Like many regions of the country, South Carolina's Lowcountry experienced a cold, hard winter that seemed like it would never end. And it wreaked more than a bit of havoc on the ingredients we forage for - and typically find abundant - come Spring. Something about their being less plentiful made us realize how much we love them and wish they had a bigger platform, a more prominent venue, leagues more supporters.

It’s exciting to have farmers in the South digging deep into seed banks, finding heirloom grains and legumes that haven’t been tasted for decades. But we’d also like to shine a light on these five naturalized plant ingredients that already grow in abundance and are often overlooked. So this is a call to action to chefs in the South - and elsewhere - to get hip to the brilliance of FREE FOOD.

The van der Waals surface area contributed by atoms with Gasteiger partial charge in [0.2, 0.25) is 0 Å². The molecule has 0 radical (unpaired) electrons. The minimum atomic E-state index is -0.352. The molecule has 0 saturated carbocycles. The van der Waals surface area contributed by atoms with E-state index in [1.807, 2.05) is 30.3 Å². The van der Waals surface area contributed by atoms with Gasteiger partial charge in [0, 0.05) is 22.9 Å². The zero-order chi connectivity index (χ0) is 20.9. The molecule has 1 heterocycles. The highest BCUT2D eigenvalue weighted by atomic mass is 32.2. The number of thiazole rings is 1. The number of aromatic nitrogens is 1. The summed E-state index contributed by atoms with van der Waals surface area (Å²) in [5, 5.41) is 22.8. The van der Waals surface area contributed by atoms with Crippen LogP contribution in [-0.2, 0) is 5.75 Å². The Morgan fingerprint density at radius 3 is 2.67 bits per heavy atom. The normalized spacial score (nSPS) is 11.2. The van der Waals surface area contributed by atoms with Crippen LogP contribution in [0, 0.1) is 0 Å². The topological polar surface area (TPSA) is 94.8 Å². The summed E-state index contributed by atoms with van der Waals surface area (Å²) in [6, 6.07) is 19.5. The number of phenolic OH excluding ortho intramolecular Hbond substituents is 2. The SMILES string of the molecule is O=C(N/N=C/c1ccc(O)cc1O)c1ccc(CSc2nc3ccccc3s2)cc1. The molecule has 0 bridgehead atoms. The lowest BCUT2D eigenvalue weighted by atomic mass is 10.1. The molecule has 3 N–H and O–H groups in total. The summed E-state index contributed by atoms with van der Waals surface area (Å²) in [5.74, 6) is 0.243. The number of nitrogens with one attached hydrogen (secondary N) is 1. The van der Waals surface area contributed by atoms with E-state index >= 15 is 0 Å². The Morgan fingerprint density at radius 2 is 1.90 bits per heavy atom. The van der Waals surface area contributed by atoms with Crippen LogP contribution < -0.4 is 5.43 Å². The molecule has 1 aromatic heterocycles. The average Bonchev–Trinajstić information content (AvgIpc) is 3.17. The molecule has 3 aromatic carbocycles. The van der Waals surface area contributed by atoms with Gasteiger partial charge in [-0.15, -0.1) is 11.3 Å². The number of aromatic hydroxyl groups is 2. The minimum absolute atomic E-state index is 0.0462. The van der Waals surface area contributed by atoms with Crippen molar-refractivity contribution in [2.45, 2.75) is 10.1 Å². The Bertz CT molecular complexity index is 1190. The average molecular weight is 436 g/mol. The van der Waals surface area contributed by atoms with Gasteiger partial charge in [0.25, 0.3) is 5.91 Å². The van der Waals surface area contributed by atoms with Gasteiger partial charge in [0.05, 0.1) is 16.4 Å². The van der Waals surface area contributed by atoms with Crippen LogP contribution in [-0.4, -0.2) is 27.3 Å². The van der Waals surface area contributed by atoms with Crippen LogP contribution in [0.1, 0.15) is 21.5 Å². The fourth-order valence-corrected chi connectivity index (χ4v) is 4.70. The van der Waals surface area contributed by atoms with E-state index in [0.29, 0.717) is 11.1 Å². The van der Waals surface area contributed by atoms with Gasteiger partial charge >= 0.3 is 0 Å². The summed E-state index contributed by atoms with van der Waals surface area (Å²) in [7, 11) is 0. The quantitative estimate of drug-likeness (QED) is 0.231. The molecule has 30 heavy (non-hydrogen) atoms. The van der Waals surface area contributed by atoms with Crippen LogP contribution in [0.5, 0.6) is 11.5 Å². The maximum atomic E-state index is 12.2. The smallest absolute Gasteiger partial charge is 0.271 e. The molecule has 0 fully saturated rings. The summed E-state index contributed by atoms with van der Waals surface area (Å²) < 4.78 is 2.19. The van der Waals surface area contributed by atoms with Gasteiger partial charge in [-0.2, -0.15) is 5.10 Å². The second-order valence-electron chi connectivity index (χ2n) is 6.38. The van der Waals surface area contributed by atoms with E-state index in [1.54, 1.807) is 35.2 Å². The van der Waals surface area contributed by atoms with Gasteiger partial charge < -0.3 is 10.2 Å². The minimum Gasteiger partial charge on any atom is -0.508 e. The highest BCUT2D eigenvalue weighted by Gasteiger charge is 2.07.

5 practically free ingredients we wish more Southern chefs would use: Matt Lee and Ted Lee
FULL POST

Posted by:
Filed under: 5@5 • Foraging • Local Food • Scorpacciata • Southern • Spring Vegetables • Think • Vegetables


5@5 - Easy vegan staples to get you started
March 19th, 2014
05:00 PM ET
Share this on:

5@5 is a food-related list from chefs, writers, political pundits, musicians, actors, and all manner of opinionated people from around the globe.

Editor's note: Angela Liddon is the writer, photographer, and recipe developer for Oh She Glows, the web’s destination for healthy vegan recipes. Her first cookbook, The "Oh She Glows Cookbook" was released this month. She also has an M.S. in Social-Personality Psychology and enjoys helping others find happiness and health through a plant-based diet.

When I first shifted to a vegan diet, I bought all of those packaged and highly processed mock meat and dairy products that I thought I was supposed to buy. "Isn’t this what vegans do?" I thought as I stuffed my mock turkey slices into the cart.